The flowering of serialized television on basic cable has led to a good deal of experiementation – whether to push the boundaries of the medium or to cash in on the public’s interest in cable series. This has led to both great successes (such as the horror-drama hybrid of The Walking Dead) and curious misfires (see Rubicon).
FX has proven to be one of the more successful purveyors of cable entertainment, running a variety of smartly written, critically beloved comedies and dramas. Seeking to expand their already formidable roster, FX has begun development on a number of new miniseries properties – one of which is a new adaptation of the classic novel The Last of the Mohicans.
THR shares the scoop that The Last of the Mohicans is currently being developed as a miniseries to be aired as a television event for FX. Christopher Crowe – who helped write the screenplay for the 1992 film adaptation of Mohicans directed by Michael Mann – will pen the new script with Kerry McCluggage (the original Miami Vice) and Steve Beck (Doc). They will apparently lean more heavily on the direct source material of James Fenimore Cooper’s book than the 1992 film.
Taking place during the height of the French and Indian War, Cooper’s novel follows the adventures of Natty “Hawkeye” Bumppo, a frontiersman closely allied with the remnants of the Mohawk tribe. Amidst the chaos of the border war, Hawkeye attempts to protect a British general’s daughter and fight off the forces of Magua, a bloodthirsty Huron chief out for revenge against the English.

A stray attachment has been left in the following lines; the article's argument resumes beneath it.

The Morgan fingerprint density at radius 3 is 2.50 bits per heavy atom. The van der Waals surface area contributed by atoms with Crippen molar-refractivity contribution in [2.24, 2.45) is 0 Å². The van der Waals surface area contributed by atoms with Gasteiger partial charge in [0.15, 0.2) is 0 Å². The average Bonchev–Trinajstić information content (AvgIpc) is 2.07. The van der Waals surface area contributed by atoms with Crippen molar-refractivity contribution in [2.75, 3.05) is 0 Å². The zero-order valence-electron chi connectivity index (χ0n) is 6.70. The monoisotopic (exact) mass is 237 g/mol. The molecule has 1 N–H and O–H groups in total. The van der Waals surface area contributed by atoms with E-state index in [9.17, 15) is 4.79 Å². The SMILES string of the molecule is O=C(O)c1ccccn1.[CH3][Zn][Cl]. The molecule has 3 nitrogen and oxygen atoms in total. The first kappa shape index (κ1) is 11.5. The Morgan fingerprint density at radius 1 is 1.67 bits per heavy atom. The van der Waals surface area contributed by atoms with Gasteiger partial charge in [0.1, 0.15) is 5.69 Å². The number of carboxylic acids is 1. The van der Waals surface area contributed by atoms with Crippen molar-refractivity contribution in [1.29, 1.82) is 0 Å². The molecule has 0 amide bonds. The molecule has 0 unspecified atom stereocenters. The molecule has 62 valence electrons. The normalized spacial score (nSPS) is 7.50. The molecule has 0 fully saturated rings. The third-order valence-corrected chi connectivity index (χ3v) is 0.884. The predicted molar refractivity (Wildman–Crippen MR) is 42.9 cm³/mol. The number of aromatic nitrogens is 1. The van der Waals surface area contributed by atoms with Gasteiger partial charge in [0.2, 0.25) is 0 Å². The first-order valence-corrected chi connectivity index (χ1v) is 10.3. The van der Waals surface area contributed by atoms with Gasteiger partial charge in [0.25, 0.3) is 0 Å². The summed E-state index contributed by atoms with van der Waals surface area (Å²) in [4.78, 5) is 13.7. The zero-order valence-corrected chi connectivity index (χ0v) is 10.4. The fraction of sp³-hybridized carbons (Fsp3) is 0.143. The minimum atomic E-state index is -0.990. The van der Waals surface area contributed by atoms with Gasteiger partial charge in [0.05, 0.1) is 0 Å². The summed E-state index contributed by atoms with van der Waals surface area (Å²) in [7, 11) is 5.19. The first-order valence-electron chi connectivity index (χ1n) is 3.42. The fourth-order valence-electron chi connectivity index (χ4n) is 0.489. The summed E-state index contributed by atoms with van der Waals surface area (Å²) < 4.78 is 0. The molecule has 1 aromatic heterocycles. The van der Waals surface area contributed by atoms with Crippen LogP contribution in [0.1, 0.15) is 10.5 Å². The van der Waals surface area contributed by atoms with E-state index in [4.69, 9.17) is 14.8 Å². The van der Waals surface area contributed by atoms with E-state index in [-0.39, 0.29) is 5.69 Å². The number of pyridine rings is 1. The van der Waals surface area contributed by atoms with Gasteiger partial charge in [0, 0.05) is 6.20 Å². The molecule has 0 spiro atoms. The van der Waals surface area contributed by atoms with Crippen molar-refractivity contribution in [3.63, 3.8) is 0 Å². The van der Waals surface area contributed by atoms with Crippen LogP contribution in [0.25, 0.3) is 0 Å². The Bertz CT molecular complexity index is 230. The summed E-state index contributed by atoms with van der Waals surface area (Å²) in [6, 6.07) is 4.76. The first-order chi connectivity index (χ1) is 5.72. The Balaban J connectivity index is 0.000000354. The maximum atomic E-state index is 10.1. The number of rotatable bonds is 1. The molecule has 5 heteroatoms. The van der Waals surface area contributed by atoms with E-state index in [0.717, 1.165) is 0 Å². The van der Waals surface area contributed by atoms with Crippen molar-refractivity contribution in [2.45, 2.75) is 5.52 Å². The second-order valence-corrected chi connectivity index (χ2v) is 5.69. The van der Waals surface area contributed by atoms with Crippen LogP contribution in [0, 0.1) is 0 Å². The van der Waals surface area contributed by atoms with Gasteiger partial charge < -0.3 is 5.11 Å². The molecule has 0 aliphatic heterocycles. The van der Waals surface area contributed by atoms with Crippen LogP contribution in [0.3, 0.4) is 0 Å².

With a novel as old and culturally beloved as The Last of the Mohicans, it can be difficult to discern whether or not a new adaptation is welcome – let alone necessary. While considered a flawed work by purists, Mann’s version of Mohicans was received well both critically and commercially. The film remains the definitive version of the story to the generation that grew up around its release. As such, will this new television series be able to generate enough interest (and separate itself enough from the 1992 entry) to justify FX’s efforts?
Fortunately, it appears that not only are Crowe and crew delving more heavily into Cooper’s novel, they are also using it as a springboard into an examination of the roots of American history. If they do indeed use The Last of the Mohicans as an entryway into a drama about life in the mid-18th century – rather than just another version of Cooper’s pulp adventure – FX’s upcoming miniseries could be worth more than just a casual glance.
The Last of the Mohicans does not yet have a definitive air date. While it’s likely to appear in 2014, keep an eye on Screen Rant as more solid details emerge.
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